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Synopses & Reviews
A profoundly moving, piercingly frank memoir of grief--of learning to live with grief--that begins in Sri Lanka on December 26, 2004, when the author lost her parents, her husband, and her two young sons in the tsunami she miraculously survived.
The book opens and we are inside the wave: thirty feet high, moving at twenty-five mph, racing two miles inland. And from there into the depths of the author's despair: how to live now that her life has been undone? Sonali Deraniyagala tells her story without artifice or sentimentality, in the stark language of unfathomable sorrow, anger, and guilt: struggling through the first months following the tragedy--someone always at her side to prevent her from harming herself, her whole being furiously clenched against the reality she can't face; and then reluctantly emerging and, over the ensuing years, slowly allowing her memory to function again--taking her back through the rich and joyous life she's mourning, from her family's home in London, to the birth of her children, to the year she met her English husband at Cambridge, to her childhood in Colombo while learning the balance between the almost unbearable reminders of her loss and her fundamental need to keep her family, somehow, still with her.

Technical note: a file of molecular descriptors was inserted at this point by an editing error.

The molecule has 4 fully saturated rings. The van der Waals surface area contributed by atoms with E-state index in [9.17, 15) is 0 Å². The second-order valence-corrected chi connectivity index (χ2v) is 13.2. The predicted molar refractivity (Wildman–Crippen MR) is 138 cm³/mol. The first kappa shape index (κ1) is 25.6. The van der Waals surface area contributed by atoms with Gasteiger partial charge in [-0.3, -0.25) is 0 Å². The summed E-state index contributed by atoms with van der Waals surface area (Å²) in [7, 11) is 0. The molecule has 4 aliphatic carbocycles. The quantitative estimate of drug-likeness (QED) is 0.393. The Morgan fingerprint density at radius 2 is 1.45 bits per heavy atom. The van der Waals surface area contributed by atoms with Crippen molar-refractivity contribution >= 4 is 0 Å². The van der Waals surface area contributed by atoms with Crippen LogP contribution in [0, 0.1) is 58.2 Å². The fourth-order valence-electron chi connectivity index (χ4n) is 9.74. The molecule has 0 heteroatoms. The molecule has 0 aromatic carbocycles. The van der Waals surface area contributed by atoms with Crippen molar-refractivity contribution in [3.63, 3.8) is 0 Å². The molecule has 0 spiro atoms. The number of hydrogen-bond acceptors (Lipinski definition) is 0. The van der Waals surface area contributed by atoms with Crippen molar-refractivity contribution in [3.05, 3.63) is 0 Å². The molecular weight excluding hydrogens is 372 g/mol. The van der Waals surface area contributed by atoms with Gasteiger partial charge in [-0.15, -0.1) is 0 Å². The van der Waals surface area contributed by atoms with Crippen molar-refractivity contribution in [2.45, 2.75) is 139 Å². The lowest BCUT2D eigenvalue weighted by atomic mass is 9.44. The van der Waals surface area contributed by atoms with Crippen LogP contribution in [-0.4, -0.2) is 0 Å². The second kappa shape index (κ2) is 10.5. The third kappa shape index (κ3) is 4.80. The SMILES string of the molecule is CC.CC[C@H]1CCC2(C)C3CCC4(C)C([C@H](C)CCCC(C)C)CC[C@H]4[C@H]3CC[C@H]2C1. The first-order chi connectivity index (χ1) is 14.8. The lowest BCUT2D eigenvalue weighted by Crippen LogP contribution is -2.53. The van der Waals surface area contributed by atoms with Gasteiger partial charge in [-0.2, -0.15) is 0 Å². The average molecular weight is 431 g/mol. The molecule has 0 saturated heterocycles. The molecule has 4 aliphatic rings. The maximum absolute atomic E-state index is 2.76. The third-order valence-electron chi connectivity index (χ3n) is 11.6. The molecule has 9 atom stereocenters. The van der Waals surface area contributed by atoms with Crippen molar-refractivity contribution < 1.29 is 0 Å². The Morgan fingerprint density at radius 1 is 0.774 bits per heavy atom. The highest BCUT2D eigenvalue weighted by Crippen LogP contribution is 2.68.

One of The New York Times Book Review's 10 Best Books of the Year
On the morning of December 26, 2004, on the southern coast of Sri Lanka, Sonali Deraniyagala lost her parents, her husband, and her two young sons in the tsunami she miraculously survived. In this brave and searingly frank memoir, she describes those first horrifying moments and her long journey since. She has written an engrossing, unsentimental, beautifully poised account: as she struggles through the first months following the tragedy, furiously clenched against a reality that she cannot face and cannot deny; and then, over the ensuing years, as she emerges reluctantly, slowly allowing her memory to take her back through the rich and joyous life she’s mourning, from her family’s home in London, to the birth of her children, to the year she met her English husband at Cambridge, to her childhood in Colombo; all the while learning the difficult balance between the almost unbearable reminders of her loss and the need to keep her family, somehow, still alive within her.
From the Hardcover edition.
About the Author
SONALI DERANIYAGALA has an undergraduate degree in Economics from Cambridge University and a doctorate in Economics from the University of Oxford. She is on the faculty of the Department of Economics at SOAS, University of London and is a research scholar at Columbia University.
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